Sorry for the cliche heading.
Reflecting on my own situation gives me a good insight into why Linux hasn’t really landed on the desktop. It comes down to one simple reason: If I run Linux, I can’t pay anyone to solve my problems for me.
Actually, at work, Linux is great. At work, I have to solve problems that are new. Problems that nobody else has solved yet. At work, I need the best tools that are available. I need the ability to customize my workflow and my tools. Linux is very valuable and appropriate here.
At home, I don’t have new problems. Chances are, I have problems that others have solved. I don’t have time to roll my own solution. Nor the patience.
I want to take RAW photos and print them. I want to listen to music and maybe occasionally carry it with me. I want to watch videos on the Internet.
Yes. I know. Most of these things you can do in some form on Linux. However, F-spot is no Lightroom. Rhythmbox is actually almost as good as iTunes, but there’s no Rhapsody equivalent. Flash videos sort of work (and they work on x64 if you try really hard), most other videos don’t. †
Sure, free software is great. It lets you do so many things without paying a single cent. If you want to do something that’s never been done before, it’s a good place to start. But when you want to start doing things that it can’t do already, and you don’t want to spend many hours coding your own solution, that’s where you hit a wall.
Why is this the case? As my friend always laments, “there’s no good way to ship proprietary software for Linux.”
Think of all the successful closed source desktop applications out there for Linux. Let’s see, Bibble Pro, and VMware, Flash, and … Real Player? Sorry, I’ve been using Linux for a while now, but I can’t think of many more.
Bibble Pro works because it uses qt, and ships it’s own qt library. If you’re going to ship a C++ app on Linux, you better be prepared to ship every library you depend on. Trolltech’s licensing sanity allows this.
VMware. well we spend lots of effort making our Linux product run on as many different distro’s as possible. And trust me, its pretty insane. Just look into the vmware startup scripts if you’re curious.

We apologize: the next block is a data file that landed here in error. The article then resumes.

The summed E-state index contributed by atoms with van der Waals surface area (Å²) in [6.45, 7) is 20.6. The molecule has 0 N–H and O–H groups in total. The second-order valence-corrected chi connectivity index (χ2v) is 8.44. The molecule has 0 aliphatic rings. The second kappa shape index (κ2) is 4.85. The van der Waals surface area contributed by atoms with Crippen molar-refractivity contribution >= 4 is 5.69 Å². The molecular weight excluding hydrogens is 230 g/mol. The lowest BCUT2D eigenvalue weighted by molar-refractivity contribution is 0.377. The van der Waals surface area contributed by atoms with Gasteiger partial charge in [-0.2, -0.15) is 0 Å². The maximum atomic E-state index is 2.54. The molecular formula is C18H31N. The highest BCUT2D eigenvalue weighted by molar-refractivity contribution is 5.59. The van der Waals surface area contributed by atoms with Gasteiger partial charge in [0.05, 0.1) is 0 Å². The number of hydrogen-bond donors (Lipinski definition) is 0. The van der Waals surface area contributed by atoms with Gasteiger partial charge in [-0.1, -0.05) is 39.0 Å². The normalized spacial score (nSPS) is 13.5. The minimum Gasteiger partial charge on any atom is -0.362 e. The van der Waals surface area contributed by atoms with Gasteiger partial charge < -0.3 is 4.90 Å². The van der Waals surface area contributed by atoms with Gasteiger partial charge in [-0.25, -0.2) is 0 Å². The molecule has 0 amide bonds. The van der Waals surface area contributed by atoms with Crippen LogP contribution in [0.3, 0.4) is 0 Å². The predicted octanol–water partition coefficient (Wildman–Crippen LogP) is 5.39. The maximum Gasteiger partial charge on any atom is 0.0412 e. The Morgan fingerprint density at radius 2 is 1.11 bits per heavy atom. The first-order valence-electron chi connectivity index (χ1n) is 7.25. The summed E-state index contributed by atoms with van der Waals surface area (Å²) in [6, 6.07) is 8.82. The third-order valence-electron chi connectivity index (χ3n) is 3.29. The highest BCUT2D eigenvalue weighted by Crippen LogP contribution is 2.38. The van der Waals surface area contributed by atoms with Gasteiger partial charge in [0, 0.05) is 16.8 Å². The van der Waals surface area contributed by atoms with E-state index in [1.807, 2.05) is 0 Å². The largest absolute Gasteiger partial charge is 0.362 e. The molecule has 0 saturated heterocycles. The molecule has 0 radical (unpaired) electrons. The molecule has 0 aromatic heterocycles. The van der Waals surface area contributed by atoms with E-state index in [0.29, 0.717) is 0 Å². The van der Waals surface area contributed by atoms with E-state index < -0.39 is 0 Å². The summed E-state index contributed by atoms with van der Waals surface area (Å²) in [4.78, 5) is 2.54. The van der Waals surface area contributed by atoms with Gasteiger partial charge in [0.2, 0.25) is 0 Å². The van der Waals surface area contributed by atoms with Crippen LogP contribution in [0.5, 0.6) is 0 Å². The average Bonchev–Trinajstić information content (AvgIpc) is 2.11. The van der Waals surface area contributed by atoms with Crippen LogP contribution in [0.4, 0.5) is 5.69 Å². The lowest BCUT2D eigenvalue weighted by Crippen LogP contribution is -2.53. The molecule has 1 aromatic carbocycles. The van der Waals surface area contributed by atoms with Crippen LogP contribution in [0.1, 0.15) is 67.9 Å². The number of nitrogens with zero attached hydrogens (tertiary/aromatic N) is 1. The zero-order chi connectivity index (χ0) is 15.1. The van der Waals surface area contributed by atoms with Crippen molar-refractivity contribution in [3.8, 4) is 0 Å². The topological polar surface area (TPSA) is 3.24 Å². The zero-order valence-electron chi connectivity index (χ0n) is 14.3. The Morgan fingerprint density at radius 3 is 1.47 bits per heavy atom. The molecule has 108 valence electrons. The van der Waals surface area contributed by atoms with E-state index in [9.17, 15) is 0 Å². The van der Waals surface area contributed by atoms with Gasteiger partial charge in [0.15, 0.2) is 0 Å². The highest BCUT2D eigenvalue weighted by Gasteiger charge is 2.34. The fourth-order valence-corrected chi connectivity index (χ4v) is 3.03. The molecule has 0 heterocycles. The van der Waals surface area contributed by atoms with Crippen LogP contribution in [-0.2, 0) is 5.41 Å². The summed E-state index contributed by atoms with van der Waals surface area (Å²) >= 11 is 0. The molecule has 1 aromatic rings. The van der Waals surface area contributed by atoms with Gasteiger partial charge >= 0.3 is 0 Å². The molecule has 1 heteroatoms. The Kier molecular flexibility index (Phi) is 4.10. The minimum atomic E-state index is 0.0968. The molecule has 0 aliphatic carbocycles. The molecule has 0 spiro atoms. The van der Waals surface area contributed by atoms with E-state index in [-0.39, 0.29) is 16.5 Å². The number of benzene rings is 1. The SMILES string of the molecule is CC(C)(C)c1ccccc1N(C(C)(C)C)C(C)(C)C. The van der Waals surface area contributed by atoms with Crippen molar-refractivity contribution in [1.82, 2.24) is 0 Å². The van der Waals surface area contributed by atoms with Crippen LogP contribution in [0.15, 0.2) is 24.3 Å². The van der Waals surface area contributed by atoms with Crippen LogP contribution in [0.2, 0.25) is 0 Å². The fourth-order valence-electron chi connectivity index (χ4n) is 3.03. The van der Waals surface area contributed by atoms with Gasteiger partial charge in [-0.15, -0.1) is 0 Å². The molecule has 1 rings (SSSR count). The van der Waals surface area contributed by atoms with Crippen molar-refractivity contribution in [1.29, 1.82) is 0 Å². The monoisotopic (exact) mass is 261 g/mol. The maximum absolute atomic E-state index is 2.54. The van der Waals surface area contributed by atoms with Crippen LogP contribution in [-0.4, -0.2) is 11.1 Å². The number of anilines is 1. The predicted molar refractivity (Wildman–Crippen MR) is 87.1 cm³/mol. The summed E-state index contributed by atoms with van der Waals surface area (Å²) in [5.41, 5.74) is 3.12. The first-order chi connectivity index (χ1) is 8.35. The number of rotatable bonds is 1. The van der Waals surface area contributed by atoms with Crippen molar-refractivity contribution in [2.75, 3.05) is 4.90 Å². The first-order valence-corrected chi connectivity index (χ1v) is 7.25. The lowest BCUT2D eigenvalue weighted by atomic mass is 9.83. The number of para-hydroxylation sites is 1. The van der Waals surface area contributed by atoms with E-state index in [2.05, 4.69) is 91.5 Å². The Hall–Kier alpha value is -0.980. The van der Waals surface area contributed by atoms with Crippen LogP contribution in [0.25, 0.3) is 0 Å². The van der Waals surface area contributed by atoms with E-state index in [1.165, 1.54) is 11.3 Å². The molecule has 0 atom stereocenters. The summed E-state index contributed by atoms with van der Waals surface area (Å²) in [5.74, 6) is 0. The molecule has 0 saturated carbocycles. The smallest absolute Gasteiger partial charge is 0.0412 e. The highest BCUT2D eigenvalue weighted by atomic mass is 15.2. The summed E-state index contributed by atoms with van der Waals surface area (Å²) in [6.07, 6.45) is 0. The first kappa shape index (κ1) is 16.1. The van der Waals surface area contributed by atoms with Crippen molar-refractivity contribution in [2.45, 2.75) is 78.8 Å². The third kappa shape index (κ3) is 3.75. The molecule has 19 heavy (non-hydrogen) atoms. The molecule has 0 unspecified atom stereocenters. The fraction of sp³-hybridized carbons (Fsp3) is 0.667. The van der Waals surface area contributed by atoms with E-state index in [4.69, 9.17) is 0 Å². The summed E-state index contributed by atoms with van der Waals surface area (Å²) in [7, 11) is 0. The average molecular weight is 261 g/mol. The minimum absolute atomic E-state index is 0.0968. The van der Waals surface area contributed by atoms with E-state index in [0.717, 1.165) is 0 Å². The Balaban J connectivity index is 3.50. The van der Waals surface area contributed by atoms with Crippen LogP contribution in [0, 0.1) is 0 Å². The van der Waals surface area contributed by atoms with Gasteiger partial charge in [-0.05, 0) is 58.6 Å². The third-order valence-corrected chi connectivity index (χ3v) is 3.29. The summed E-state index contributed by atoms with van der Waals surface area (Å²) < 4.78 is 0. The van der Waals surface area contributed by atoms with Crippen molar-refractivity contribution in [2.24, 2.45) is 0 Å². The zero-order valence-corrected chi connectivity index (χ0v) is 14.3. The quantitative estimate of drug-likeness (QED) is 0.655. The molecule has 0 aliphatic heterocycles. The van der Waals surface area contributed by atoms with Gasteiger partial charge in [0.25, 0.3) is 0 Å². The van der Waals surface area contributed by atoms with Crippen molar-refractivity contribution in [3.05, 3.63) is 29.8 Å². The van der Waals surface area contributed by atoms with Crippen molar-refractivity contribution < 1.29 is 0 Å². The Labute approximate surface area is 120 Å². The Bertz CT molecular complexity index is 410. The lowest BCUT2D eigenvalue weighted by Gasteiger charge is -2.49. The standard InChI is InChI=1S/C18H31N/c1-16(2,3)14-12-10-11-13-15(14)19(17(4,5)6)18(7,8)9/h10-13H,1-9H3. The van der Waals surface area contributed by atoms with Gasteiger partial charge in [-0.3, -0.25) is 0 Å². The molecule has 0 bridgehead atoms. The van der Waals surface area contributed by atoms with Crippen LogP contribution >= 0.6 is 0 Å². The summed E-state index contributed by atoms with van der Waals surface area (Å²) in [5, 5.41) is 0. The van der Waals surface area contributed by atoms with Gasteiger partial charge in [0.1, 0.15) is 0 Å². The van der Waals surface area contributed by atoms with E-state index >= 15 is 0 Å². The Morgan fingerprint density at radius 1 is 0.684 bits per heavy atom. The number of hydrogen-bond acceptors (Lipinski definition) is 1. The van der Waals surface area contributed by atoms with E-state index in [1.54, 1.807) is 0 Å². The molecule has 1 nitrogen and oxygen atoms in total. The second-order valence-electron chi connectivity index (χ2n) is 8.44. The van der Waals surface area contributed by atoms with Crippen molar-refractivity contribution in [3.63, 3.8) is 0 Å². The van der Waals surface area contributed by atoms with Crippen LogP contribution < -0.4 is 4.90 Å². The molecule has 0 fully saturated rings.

Flash? Well, Flash works because once upon a time a commercial company designed a plugin interface that was relatively stable, and has been good enough for all this time.
Real Player… didn’t that use Motif?
Whether it’s free software zealotry, laziness, or just the boringness of the work involved that leads to this situation, I know not. But in the end, without a better environment for proprietary software ††, closed-source thick-client apps will continue to be scarce on Linux desktops.
Without closed source apps, there’s no proven business model. Without a proven business model, there won’t be many businesses. †††
Without businesses, well there’s no one that I can easily incentivise to solve my problems for me.
†Yes. I also know that a big part of why a lot of these don’t work are DRM and proprietary codecs and the sort. Yes. I avoid these where possible. But these strategies aren’t going to go away. Not until someone figures out how to really make money without them. And don’t say Redhat. Look at how much they make compared to some software company that actually makes money. And don’t say Google, because Google has just figured out a new way to deliver you their proprietary service and software that seems more open.
†† Ironically, the best support for closed source third party apps that OSS has produced is a reasonable HTML and Javascript environment.
††† Sure, some business innovate. Google is one of them. But there are very few Googles. And besides, if we do become totally web-based some day, who cares what OS you’re running?
Update: I guess today is the day to chime in about Linux on the desktop. Anyhow, this artcile points out an important distinction. For many non-power users, Ubuntu has reached the level of usability and “good enough.” These users will likely, as the article predicts, move more and more towards Linux. But its all the non-typical users that I’m really talking about. The gamers, the photographers, the artists, etc. There are too many commercial tools out there that are too hard to ship on Linux, that people will likely move to the Mac before they opt for completely open-source tools.

1 Comment

  1. Richard Chapman


    Speaking of Google, don’t forget to add Googleearth and Google Desktop to the mix of proprietary applications on linux. And yes I do like free software… no, the other kind of free.

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